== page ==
The foundation of our managers’ philosophy relies on one main, undeniable point: a manager’s number-one priority is to deliver results.”
– Denny F. Strigl
Are you delivering?
For managers, behavior is the real key to achievement. In order to stop struggling and start delivering, you need to close the gap between what you know and what you do. That’s been Denny Strigl’s method, and now it can be yours, too.
Among the most prominent architects of the wireless communications industry, the former Verizon Wireless president and CEO has had one of the most remarkable careers in modern business. In Managers, Can You Hear Me Now?, Strigl shares all the skills and techniques he used to build Verizon into one of the greatest growth companies in any industry. You’ll learn how to:
- Create a corporate culture where trust, respect, and integrity flourish — and employees and customers alike are appropriately served
- “Eliminate the fluff,” get focused, and stop wasting time on things that don’t matter
- Address issues proactively before they become problems — even employee performance issues
- Get past your “blind spots,” reinforce priorities consistently, and communicate with clarity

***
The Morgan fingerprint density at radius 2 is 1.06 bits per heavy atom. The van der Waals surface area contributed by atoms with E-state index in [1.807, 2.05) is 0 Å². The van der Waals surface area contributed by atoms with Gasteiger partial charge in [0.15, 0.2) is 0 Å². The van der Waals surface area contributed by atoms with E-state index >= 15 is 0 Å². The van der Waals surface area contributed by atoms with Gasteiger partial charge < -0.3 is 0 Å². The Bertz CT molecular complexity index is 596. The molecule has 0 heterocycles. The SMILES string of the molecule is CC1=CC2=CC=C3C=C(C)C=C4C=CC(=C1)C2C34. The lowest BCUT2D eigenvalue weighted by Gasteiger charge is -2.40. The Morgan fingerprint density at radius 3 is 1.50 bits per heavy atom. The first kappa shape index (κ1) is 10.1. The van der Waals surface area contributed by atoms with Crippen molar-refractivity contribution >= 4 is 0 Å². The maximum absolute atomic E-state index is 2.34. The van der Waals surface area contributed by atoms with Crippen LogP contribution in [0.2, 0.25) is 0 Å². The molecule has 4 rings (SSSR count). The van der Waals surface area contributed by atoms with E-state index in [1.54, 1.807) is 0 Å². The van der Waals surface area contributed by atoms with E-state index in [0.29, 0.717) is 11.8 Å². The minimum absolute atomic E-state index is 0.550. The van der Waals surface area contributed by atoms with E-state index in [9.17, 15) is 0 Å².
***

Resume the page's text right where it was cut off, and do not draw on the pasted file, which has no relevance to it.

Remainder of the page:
- Master the Four Fundamentals of Management: growing revenue, getting new customers, keeping the customers you already have, and eliminating costs
Managers, Can You Hear Me Now?: Hard-Hitting Lessons on How to Get Real Results includes additional suggestions for bringing the best of your energy and passion into your work, helpful anedcotes from Strigl’s career, simple self-assessment questions, and even a look at how your business day as a successful manager should play out.
Whether you’re the CEO of a large corporation or run your own small business, the lessons from Managers, Can You Hear Me Now? are sure to come through — loud and clear.
No matter where you work, you report to someone – maybe even to two or three bosses. And whether you think your boss is brilliant or a bore, the fact is that you have to manage the relationship with your boss if you want to advance your career.